Twenty-three of you (a record I think) have sent in this clip of a little girl in a toy store critiquing the way the store is divided into pink princesses for girls and superheros for boys. It’s heartwarming and inspiring to see a child offer a critical analysis of the world she lives in, something that most commentators have observed.
What I, and some of you, noticed was that her own analysis and that of the adult taking the video (presumably her Dad) differ. And, believe it or not, her analysis is more correct than his.
Rightfully identifying what sociologists call “androcentrism,” she notes that girls like both girl and boy toys, but boys only like boy toys. She says:
…because girls want superheros and the boys want superheros and the girls want pink stuff and the girls… and the boys want… and the boys don’t want pink stuff… (gently shaking her head back and forth)
Her Dad corrects her, saying “Boys, well, boys want both…”
But her Dad is wrong. Boys in the U.S. are taught from a very early age to avoid everything associated with girls. Being called a “girl” is, in itself, an insult to boys. And the slurs “sissy” and “fag” are reserved for men who act feminine. So, no, boys (who have learned the rules of how to be a boy) generally reject anything girly. (Indeed, this was one of the themes of Jimmy Kimmel “bad present” prank played by parents on their kids.)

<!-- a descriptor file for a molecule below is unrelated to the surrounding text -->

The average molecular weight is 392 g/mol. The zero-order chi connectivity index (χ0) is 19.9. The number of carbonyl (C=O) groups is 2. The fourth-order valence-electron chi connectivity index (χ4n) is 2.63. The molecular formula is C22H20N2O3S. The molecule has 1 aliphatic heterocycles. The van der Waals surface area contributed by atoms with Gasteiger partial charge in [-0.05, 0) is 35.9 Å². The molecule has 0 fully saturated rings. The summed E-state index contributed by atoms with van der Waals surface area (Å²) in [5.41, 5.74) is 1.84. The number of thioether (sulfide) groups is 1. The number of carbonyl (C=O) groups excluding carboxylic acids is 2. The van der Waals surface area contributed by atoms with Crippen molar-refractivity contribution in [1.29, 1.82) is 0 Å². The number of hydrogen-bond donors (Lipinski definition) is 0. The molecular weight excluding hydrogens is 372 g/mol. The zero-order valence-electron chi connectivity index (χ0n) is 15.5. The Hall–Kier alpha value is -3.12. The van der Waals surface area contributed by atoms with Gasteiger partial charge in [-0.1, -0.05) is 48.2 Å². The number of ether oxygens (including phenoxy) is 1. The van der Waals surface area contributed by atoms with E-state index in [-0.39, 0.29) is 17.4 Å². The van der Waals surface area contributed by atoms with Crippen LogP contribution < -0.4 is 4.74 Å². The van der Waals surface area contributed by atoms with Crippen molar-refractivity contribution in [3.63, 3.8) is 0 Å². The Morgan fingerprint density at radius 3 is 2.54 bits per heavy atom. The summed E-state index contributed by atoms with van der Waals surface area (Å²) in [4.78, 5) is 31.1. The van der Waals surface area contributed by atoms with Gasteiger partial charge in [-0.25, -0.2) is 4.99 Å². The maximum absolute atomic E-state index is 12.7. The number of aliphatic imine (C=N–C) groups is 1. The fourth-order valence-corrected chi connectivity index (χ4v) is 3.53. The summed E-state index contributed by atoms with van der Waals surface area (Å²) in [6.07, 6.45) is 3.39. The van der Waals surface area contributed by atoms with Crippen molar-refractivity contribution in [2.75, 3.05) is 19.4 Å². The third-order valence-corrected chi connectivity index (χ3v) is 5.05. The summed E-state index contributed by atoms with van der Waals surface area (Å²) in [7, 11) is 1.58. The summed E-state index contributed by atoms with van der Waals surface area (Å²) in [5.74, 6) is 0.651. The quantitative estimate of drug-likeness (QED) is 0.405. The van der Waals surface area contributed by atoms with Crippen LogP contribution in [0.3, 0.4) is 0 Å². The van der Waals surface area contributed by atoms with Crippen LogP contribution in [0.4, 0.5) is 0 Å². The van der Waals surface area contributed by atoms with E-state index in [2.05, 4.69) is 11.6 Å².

The girl’s Dad, however, articulates a symmetrical analysis. The idea is that there are gender stereotypes — ones that apply to boys and ones that apply to girls — and that both are inaccurate, unfair, and constraining. His mistake is in missing the asymmetrical value placed on masculinity and femininity. Boys and girls are simply not positioned equally in relationship to stereotypes of femininity and masculinity.
I have to admit, it’s pretty neat that she has picked up on this nuance so early. I wish most adults had her insight… and her passion:
Thanks to James, Julie G., Carly M., Brooklin N., BogganStoryTeller, Denise, Allie H., Yvonne R., Mark L., Karim S., Ann K., Lenny M., Isabeau P.-S., Daniel K., Marsha, Jay L., Shayna A.-S., Josh W., Kimberly L., Melissa, Colleen W., Simon G., and Brad for sending in the link!Lisa Wade is a professor of sociology at Occidental College and the co-author of Gender: Ideas, Interactions, Institutions. You can follow her on Twitter and Facebook.